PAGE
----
How energy price move helped boost Alpine's F1 development push – Motorsport.com

The Enstone-based squad has been relentless in bringing upgrades to its A522 car, which has helped Fernando Alonso and Esteban Ocon score the points to put it fourth place in the constructors’ championship right now.
And while rival teams have had their developments constrained by F1’s cost cap, Alpine has not had to hold back, and furthermore is planning a recruitment drive to boost its staffing levels to help it push further up the grid.
It has emerged that one of the reasons Alpine has been able to afford the extra spending is because of a strategic decision it made early in the year to pre-empt the massive rises in energy costs that have hamstrung other F1 teams.
Predicting that electricity and gas costs were going to shoot through the roof in the wake of the Russian invasion of Ukraine, it pre-bought as much energy as it could, sheltering itself from the increased costs that came through the system later on.
Alpine team principal Otmar Szafnauer reckons the move saved the squad a sizeable amount of money, which it was then able to devote to ramping up performance of its car and team.
“We bought energy early and that saved us millions,” explained Szafnauer, speaking to Motorsport.com about the progress of Alpine over the first half of the season.
“It was future energy and some material, so a smart move.”
Cost cap limit
Alpine has embarked on a mission to be fighting at the front of the grid by the end of its first 100 races under its new identity.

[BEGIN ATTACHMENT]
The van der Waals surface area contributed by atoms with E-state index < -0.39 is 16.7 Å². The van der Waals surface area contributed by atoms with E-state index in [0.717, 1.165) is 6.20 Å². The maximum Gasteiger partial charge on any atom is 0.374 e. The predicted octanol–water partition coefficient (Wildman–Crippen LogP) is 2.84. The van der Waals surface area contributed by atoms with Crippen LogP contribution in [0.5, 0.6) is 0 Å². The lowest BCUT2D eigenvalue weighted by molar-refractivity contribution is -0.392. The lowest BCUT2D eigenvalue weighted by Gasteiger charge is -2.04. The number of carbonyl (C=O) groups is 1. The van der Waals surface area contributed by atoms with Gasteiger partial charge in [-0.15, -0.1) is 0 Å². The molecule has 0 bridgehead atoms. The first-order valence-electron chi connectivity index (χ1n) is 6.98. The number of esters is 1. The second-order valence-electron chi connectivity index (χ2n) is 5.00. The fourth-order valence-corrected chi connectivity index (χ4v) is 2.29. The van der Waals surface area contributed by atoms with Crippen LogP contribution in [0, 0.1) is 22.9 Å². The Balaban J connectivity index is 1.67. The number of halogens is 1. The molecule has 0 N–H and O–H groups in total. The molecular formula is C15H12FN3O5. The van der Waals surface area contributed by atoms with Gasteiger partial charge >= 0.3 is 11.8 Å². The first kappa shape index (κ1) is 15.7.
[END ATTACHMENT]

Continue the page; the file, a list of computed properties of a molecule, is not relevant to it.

And while its challenge to improve things has been made tougher by the imposition of a cost cap in F1, Szafnauer says that the situation the team is in is actually a good one because of the way it was operating below the budget limit.
Otmar Szafnauer, Team Principal, Alpine F1, Pat Fry
Photo by: Carl Bingham / Motorsport Images
And that has been helped in no small part by the energy purchasing strategy it took.
“We’re, I don’t want to say significantly under the cost cap, but comfortably under the cost cap,” explained Szafnauer.
“That was done probably half by some good strategic decisions. Some of the finance people within the organization saw the inflation coming at the rate that it is now and therefore made some good decisions to buy some things early at a cheaper price that you know you’re going to use in the future.
“And that’s helped for this year. But that’s only a one-year thing.
“But structurally too, we are structured a bit differently, where under the cost cap, I think we’re better off than some of the other teams.
“So it has helped and what it’s allowed us to do is it’s given us that headroom to hire another 75 people without worrying about going over the cost cap, which is great. It’s a good position to be in.”
Szafnauer also reckons that the emergency increase in the cost cap that was agreed among teams before the summer break, following alarm from Alpine’s rivals about energy prices forcing them to bust the limits, has helped give his squad more freedoms too.
“The cost cap has increased for this year by $4.3 million, and I think probably about the same for next year,” he said. 
“So the $135m that it was meant to be next year will probably be in the region of $141-145m. That in itself gives us some headroom, although next year we will probably be buying the things that we bought at last year’s prices, at next year’s prices next year, because we didn’t hedge that far in advance.
“So there’s a bit of understanding there to do as to how much inflation will actually eat into the cost cap, but it won’t be 100%. Then we need to have an understanding of how much headroom we have to fill that headroom. So that’s what we’re doing.”
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